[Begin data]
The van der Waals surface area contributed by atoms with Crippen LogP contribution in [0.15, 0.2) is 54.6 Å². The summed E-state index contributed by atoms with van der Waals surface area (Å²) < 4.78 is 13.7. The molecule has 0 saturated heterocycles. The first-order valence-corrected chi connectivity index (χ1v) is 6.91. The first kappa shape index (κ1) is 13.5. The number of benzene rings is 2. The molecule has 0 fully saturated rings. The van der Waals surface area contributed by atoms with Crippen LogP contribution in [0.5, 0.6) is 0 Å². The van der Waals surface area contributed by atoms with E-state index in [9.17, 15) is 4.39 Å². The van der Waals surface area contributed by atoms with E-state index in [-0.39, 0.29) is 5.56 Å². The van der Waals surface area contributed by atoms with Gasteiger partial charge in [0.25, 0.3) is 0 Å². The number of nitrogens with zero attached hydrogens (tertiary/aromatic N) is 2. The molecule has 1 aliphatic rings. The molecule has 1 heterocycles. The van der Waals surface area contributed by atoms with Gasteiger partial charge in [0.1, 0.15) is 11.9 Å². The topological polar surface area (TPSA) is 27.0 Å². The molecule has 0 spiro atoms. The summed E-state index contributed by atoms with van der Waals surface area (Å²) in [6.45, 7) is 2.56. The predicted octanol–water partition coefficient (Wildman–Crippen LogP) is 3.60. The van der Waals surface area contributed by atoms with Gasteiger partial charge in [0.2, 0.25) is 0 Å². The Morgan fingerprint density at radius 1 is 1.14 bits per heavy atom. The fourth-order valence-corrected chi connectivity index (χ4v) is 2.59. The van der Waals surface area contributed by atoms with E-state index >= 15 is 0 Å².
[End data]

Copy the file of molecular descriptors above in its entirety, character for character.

The van der Waals surface area contributed by atoms with Crippen LogP contribution in [0.15, 0.2) is 54.6 Å². The summed E-state index contributed by atoms with van der Waals surface area (Å²) < 4.78 is 13.7. The molecule has 0 saturated heterocycles. The first-order valence-corrected chi connectivity index (χ1v) is 6.91. The first kappa shape index (κ1) is 13.5. The number of benzene rings is 2. The molecule has 0 fully saturated rings. The van der Waals surface area contributed by atoms with Crippen LogP contribution in [0.5, 0.6) is 0 Å². The van der Waals surface area contributed by atoms with E-state index in [9.17, 15) is 4.39 Å². The van der Waals surface area contributed by atoms with E-state index in [-0.39, 0.29) is 5.56 Å². The van der Waals surface area contributed by atoms with Gasteiger partial charge in [0.25, 0.3) is 0 Å². The number of nitrogens with zero attached hydrogens (tertiary/aromatic N) is 2. The molecule has 1 aliphatic rings. The molecule has 1 heterocycles. The van der Waals surface area contributed by atoms with Gasteiger partial charge in [0.1, 0.15) is 11.9 Å². The topological polar surface area (TPSA) is 27.0 Å². The molecule has 0 spiro atoms. The summed E-state index contributed by atoms with van der Waals surface area (Å²) in [6.45, 7) is 2.56. The predicted octanol–water partition coefficient (Wildman–Crippen LogP) is 3.60. The van der Waals surface area contributed by atoms with Gasteiger partial charge in [0.2, 0.25) is 0 Å². The Morgan fingerprint density at radius 1 is 1.14 bits per heavy atom. The fourth-order valence-corrected chi connectivity index (χ4v) is 2.59. The van der Waals surface area contributed by atoms with E-state index >= 15 is 0 Å².